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Here, we sharpened our own thinking on prediction. This resulted in several conceptual, theoretical, and methodological papers. One achievement is the development of a conceptual model, in which István Winkler and me join two separate research fields, namely auditory scene analysis and auditory deviance/target detection Winkler & Schröger, 2015). Noting that both functions relate incoming information to what is already known about the environment, we argue that object representation and deviance detection can be described as relying on a common generative model of the auditory environment, called the Auditory Event Representation System (AERS). This framework was connected to a computational model of auditory stream segregation, called CHAINS, which has been developed by Sue Denham (UK) and colleagues (Schröger et al., 2014). In CHAINS, the auditory sensory event representation of each incoming sound is considered for being the continuation of likely combinations of the preceding sounds in the sequence, thus providing alternative interpretations of the auditory input. Detecting repeating patterns allows predicting upcoming sound events, thus providing a test and potential support for the corresponding interpretation. Alternative interpretations continuously compete for perceptual dominance. In a further theoretical approach we discussed a common framework for attention and prediction, two areas which were rarely considered together (Schröger et al., 2015). We suggest that “prediction” relates to predictions sent down from predictive models housed in higher levels of the processing hierarchy to lower levels and “attention” refers to gain modulation of the prediction error signal sent up to the higher level. As predictions encode contents and confidence in the sensory data, and as gain can be modulated by the intention of the listener and by the predictability of the input, various possibilities for interactions between attention and prediction were unfolded. From this perspective, the traditional distinction between bottom-up/exogenous and top-down/endogenous driven attention was revisited and the classic concepts of attentional gain and attentional trace were integrated.

Another milestone is the Edition of three Special Issues in peer-review journals, where we invited colleagues from different labs around to world to contribute to this emerging topic:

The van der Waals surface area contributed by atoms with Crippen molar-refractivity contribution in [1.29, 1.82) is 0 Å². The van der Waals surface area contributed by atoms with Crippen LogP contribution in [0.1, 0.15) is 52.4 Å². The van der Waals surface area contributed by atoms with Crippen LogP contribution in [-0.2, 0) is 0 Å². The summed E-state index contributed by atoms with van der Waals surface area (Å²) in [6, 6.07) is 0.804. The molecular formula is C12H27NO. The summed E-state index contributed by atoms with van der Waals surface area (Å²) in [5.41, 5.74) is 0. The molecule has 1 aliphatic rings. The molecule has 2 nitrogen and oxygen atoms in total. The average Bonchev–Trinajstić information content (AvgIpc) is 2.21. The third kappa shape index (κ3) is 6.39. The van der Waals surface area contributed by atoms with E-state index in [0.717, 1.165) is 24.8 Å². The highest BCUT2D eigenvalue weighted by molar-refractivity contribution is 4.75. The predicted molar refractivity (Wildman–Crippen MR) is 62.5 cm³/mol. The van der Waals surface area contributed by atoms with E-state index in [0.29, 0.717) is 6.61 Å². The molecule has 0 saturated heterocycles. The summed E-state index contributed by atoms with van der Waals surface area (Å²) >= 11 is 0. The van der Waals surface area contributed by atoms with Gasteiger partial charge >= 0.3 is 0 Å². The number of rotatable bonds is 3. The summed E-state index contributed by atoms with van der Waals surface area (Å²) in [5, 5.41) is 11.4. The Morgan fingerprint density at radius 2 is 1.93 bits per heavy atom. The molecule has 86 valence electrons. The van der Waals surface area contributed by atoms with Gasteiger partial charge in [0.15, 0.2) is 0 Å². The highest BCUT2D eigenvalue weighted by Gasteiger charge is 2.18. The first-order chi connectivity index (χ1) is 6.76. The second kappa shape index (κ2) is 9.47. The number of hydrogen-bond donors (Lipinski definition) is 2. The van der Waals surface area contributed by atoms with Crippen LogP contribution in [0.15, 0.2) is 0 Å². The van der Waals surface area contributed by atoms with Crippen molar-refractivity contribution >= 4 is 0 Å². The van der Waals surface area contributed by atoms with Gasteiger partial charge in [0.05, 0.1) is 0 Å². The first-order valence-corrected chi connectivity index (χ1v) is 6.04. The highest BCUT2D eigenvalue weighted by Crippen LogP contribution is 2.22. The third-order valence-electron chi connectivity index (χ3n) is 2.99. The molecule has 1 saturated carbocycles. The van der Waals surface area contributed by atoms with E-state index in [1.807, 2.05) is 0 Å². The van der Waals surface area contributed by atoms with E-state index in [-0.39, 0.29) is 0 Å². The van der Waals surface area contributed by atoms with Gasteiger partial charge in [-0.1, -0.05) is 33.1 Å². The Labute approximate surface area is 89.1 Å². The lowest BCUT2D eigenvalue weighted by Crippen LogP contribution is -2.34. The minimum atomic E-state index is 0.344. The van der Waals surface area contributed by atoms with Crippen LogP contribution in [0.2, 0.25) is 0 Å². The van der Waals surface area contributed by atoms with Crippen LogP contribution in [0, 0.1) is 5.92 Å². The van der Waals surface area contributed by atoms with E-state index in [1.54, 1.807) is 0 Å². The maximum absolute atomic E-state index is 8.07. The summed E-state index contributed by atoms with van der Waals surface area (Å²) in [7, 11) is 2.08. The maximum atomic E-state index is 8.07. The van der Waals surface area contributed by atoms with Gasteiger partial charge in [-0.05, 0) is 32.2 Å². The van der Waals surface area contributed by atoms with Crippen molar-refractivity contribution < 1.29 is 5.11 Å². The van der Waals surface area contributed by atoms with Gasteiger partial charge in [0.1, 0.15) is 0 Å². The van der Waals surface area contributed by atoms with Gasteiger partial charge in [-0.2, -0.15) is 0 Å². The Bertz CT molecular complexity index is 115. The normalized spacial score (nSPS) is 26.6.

Schröger, E., Kotz, S. A., & SanMiguel, I. (Eds.). (2015). Special issue: Bridging prediction and attention in current research on perception and action. Brain Research, 1626 (23 contributions; 280 pp). [This volume belongs to the most cited volumes of Brain Research in 2015 (Editor-in-Chief-update Jan 2017; personal information)]

Tavano, A. & Scharinger, M. (Eds.). (2015). Special issue: Prediction in speech and language processing. Cortex, 68 (16 contributions; 182 pp). [Dr. Tavano was a five-years post-doc hired in the Koselleck-grant; Dr. Scharinger was a post-doc in my group on his own DFG-grant “Globale und lokale Aspekte zeitlicher und lexikalischer Prädiktionen für die Sprachverarbeitung”; he joined my group with his project was it is also on prediction; the special issue was compiled while Tavano and Scharinger were in my BioCog group]

Todd, J., Schröger, E., & Winkler, I. (Eds.). (2012). Predictive information processing in the brain: Principles, neural mechanisms and models. International. International Journal of Psychophysiology, 83 (21 contributions; 130 pp). [7 contributions to this special issue are listed as the most cited articles of this journal (van Petten & Luka; Bendixen, SanMiguel, Schröger; Winkler & Czigler; Friston; Kimura; Rohrmeier & Koelsch; Gomot & Wicker; see]

Together with two experts in visual processing (Motohiro Kimura, Japan, and István Czigler, Hungary), we elaborate to which extent automatically established predictive regularity representations are also at work in the visual modality and we outline communalities with related visual phenomena. Finally, a recent methodological paper discouraged the usage of filters for EEG/MEG data when information about onset, peak or offset is of interest. As this is a challenge to EEG/MEG-based mental chronometry, we (Andreas Widmann and Erich Schröger) together with Burkhard Maess (from the Max-Planck-Insitute for Behavioral and Brain Sciences had to outline the conditions under which filtering can be justified. With these methodological contributions, based on filter theory and simulation, we could successfully rebut a potential criticism of an analysis approach essential to our (and others) research.